It doesn’t matter how you personally feel about social media, your business has to be on it. You need to definitely have a presence on Facebook, Twitter, YouTube, and LinkedIn, and you should consider other networks like Instagram and Pinterest. 

Make sure your accounts are set up and that all of the information on them is accurate. We’ve been helping MSPs and other businesses establish their base social media presence through our Ultimate Social Media Rig for almost a decade now, and these days it is more critical than ever.

Beyond just setting up your social media accounts, you’ll want to actively grow and nurture them. Share your blog posts and promotions, but don’t stop there. You should broadcast anything interesting that your company is doing, whether you are taking your staff out to lunch or sponsoring a local baseball game. A portion of your content budget should go towards new social media posts each day.

Also, having a small boost budget for Facebook can help get your posts out further. Typically plan on spending $5 or $10 a day to start.

Local Business Listings

I’d almost group this into social media since many of these sites have social aspects to them. Making sure your business is listed on Google My Business, Bing Places, Yelp, Yellowpages, and the countless other big directories will help users find you and help out your search position on Google. Plus, if you don’t establish or take control over your business listing, many of these sites will generate an account for you or let a customer generate one when they want to say something about you. You’ll want to own these listings and monitor them for positive and negative reviews so you can act accordingly.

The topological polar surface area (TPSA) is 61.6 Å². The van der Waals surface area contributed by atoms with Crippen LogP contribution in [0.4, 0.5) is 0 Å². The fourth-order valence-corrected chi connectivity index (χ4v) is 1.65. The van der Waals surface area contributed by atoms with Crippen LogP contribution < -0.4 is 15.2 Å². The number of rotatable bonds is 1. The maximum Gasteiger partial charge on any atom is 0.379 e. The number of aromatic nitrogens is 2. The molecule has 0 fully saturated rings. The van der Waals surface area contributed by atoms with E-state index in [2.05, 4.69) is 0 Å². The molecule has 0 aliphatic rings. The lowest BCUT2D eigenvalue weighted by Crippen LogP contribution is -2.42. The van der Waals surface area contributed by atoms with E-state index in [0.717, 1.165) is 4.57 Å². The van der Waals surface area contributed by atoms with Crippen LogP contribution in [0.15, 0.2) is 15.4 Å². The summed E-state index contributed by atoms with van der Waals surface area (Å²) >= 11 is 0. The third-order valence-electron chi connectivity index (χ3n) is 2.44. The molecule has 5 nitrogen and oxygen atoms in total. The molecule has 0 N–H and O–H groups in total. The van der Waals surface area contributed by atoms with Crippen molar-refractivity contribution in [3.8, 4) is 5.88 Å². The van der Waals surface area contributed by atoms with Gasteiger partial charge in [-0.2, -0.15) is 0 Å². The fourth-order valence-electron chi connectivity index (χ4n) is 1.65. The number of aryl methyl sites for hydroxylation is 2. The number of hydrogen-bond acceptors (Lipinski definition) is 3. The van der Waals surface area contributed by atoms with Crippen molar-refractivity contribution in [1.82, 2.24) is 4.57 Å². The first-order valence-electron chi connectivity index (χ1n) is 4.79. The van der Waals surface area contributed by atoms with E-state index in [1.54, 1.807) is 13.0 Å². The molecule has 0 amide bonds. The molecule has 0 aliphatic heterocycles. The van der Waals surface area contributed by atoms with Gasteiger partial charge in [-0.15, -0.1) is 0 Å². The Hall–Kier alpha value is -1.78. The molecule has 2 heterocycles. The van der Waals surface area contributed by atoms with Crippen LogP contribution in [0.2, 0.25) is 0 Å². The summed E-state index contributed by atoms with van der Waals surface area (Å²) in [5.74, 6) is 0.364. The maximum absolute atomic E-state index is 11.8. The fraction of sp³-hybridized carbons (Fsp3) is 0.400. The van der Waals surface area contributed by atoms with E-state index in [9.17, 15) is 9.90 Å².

As a part of our SEO and Content Marketing services, we include the setup and upkeep of over 70 different local business listing services.

Leave Behinds

Finally, you need to equip yourself with deliverables and other physical documents that you can use to keep prospects thinking about you even when you aren’t directly interfacing with them. The nice thing about having a good collection of deliverables is that you can use some of them as your free offering, include them in pieces of other campaigns you are doing, and even build a lot of your content around them.

For example, you can create a kit of resources to help a business owner teach their employees about good IT security habits, with plenty of language encouraging the owner to have you help with security compliances. This kit could be a leave behind and a freebie on your website (promoted throughout your site and on social media, leading to a landing page encouraging registration to download it).

You’d then build plenty of social media posts and blog articles around the topic, all driving traffic to the landing page. You’d push it in your email newsletters and email blasts, direct mail, and more. You can keep using the kit for as long as it’s relevant, always driving new prospects to it to show your value.

Leave behinds can also consist of branded swag like pens, mousepads, webcam covers, thumb drives, mugs, brochures, case studies, and more.

What Next?

Once you have the base infrastructure set up, the regular marketing touches running, and a handful of good offers and leave behinds to use as ammunition, it’s time to get in front of new prospects. In our next post, we’ll break down how to budget and effectively launch aggressive, targeted campaigns.

Back to Part 1 | Continue to Part 3